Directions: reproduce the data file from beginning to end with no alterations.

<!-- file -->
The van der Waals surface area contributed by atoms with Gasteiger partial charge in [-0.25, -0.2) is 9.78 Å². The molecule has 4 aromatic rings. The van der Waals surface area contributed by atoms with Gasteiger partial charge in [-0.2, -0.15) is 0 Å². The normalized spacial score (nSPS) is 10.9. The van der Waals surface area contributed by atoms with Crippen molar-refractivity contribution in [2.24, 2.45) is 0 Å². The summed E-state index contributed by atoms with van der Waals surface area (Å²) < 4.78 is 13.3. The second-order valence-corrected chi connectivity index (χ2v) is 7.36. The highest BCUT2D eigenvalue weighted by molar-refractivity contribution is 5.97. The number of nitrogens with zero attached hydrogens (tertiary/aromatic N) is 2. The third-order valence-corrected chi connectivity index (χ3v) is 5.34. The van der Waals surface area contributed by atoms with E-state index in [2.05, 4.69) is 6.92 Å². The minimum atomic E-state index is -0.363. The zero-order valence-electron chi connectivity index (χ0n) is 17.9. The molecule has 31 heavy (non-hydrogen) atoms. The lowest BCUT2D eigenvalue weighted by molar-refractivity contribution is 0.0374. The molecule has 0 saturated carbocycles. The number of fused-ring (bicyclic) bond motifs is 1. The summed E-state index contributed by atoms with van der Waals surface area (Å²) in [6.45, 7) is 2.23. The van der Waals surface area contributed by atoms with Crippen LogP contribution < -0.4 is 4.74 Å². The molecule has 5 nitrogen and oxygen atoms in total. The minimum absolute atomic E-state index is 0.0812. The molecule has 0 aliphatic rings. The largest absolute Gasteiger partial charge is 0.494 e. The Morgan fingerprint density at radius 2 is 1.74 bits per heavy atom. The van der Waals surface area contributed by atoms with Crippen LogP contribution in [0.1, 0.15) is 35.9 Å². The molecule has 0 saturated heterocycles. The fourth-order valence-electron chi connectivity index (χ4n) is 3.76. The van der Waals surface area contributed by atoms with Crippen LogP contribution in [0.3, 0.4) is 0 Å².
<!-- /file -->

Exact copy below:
The van der Waals surface area contributed by atoms with Gasteiger partial charge in [-0.25, -0.2) is 9.78 Å². The molecule has 4 aromatic rings. The van der Waals surface area contributed by atoms with Gasteiger partial charge in [-0.2, -0.15) is 0 Å². The normalized spacial score (nSPS) is 10.9. The van der Waals surface area contributed by atoms with Crippen molar-refractivity contribution in [2.24, 2.45) is 0 Å². The summed E-state index contributed by atoms with van der Waals surface area (Å²) < 4.78 is 13.3. The second-order valence-corrected chi connectivity index (χ2v) is 7.36. The highest BCUT2D eigenvalue weighted by molar-refractivity contribution is 5.97. The number of nitrogens with zero attached hydrogens (tertiary/aromatic N) is 2. The third-order valence-corrected chi connectivity index (χ3v) is 5.34. The van der Waals surface area contributed by atoms with E-state index in [2.05, 4.69) is 6.92 Å². The minimum atomic E-state index is -0.363. The zero-order valence-electron chi connectivity index (χ0n) is 17.9. The molecule has 31 heavy (non-hydrogen) atoms. The lowest BCUT2D eigenvalue weighted by molar-refractivity contribution is 0.0374. The molecule has 0 saturated carbocycles. The number of fused-ring (bicyclic) bond motifs is 1. The summed E-state index contributed by atoms with van der Waals surface area (Å²) in [6.45, 7) is 2.23. The van der Waals surface area contributed by atoms with Crippen LogP contribution < -0.4 is 4.74 Å². The molecule has 5 nitrogen and oxygen atoms in total. The minimum absolute atomic E-state index is 0.0812. The molecule has 0 aliphatic rings. The largest absolute Gasteiger partial charge is 0.494 e. The Morgan fingerprint density at radius 2 is 1.74 bits per heavy atom. The van der Waals surface area contributed by atoms with Crippen LogP contribution in [0.1, 0.15) is 35.9 Å². The molecule has 0 saturated heterocycles. The fourth-order valence-electron chi connectivity index (χ4n) is 3.76. The van der Waals surface area contributed by atoms with Crippen LogP contribution in [0.3, 0.4) is 0 Å².